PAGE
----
Thriving in the Crosscurrent: Clarity and Hope in a Time of Cultural Sea Change

Thriving in the Crosscurrent: Clarity and Hope in a Time of Cultural Sea Change

Jim Kenney
Wheaton: Quest, 2010. 253 pages, paper, $16.95.

In this book, Jim Kenney outlines the shift of values and structures as humanity moves into the Age of Aquarius. “We live in a time of transition from mechanistic and reductionist models of experience to models that may be characterized as holistic,” he tells us.

Kenney calls this period of transition a “sea change”—that rare time when old values and beliefs withdraw and a new wave of values and beliefs arise. He uses the image of two waves on the ocean of life. “Imagine an ocean moment: two waves converging in the same time and space. One is powerful but subsiding, the other just gathering momentum and presence but not yet cresting. At the moment of their meeting they are nearly equal in amplitude and influence. As they cross, who can say which is rising, which descending? In that moment only the chaos of wave interference exists. . . . What we are experiencing today is the seemingly chaotic complexity of a genuine sea change.”

As Kenney argues, it is necessary for leaders to discern the differences between the incoming and the outgoing waves. The newer wave has momentum and direction on its side. As Ewert Cousins, an observer of religious trends, writes, “Forces which have been at work for centuries, have in our day reached a crescendo that has the power to draw the human race into a global network and the religions of the world into a global spiritual community.”

The New Age wave has cumulative power, as countless independent variations in thought and action begin to converge. “As activists around the world have learned, the paths that lead to peace, justice and ecological sustainability are intimately intertwined.” The New Age draws much of its energy from its emphasis on synergy—parts working together for the common good. As the anthropologist Gregory Bateson has written, our task is to discover “the pattern that connects,” the wholeness underlying the diversity. This implies thinking in terms of patterns and wholeness, of interconnections and reawakening.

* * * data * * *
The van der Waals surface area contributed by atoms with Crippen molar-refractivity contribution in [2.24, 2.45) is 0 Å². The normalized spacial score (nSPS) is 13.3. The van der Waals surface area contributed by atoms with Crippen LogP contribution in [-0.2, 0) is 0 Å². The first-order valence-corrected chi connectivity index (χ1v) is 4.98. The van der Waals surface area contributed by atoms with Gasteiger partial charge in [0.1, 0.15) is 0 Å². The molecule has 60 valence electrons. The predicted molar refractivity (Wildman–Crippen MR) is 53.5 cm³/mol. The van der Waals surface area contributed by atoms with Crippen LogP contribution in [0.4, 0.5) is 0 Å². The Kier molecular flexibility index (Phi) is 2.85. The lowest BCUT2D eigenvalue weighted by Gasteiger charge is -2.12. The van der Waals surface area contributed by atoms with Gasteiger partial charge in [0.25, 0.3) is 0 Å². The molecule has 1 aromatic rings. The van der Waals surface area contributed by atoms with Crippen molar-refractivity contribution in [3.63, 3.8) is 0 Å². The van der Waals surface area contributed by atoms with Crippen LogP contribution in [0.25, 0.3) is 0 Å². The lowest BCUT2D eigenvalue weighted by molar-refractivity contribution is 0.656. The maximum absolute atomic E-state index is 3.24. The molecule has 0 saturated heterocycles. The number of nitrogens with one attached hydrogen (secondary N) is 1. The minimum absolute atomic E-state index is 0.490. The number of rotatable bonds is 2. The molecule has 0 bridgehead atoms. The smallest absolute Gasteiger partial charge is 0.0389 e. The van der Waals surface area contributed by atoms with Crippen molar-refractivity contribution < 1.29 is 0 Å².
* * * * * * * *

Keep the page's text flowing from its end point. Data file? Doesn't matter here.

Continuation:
There are four clusters of attitudes and practices that are the marks of the new wave: nonviolent conflict resolution, universal human rights, social and economic justice, and ecological sustainability. As these continue to gain power, Kenney writes, negative aspects of the old wave will lose amplitude; these include the legitimacy of war and imperialism, racism and patriarchy, the exploitation of the majority for the benefit of a powerful minority, and pollution and the exploitation of nature.

The new values and practices thus threaten established structures of power. The opposition to the new wave is centered in the determination of the old holders of power to preserve the structures of wealth and influence that have served them so well. Thus, Kenney observes, “militants are to be found at every point of resistance to real cultural evolutionary advance. Their world view is simplistic but powerfully motivating. It takes shape in antipathy, in the creation of lists of enemies responsible for the cultural disempowerment and disorientation that poison their lives.”

Nonetheless, Kenney says, the defenders of the old age are on “the wrong side of history.” There is an ever-growing network of groups, nongovernmental organizations, intergovernmental agencies, and committed individuals who are striving every day to build a better world on the basis of cooperation, fairness, solidarity, and creativity. New forms of society are being assembled.

As Kenney has written, “in the context of human cultural advance, we can predict the emergence of progressive new values in every key sector but not their precise shape. Sufficient indicators are already in place, for example, to argue for the likely emergence of evolved human attitudes toward war and peace, injustice and justice, ecological degradation and stewardship. We cannot predict the precise forms these new values will take. We can, however, persuasively argue that they will involve new levels of creative complexity, awareness of interdependence, and— most important—integration of the principle fields of human inquiry and endeavour.” Jim Kenney has written a clear guide to this coming new wave.

René Wadlow

The reviewer is editor of the online journal Transnational Perspectives, which focuses on world politics and social policy.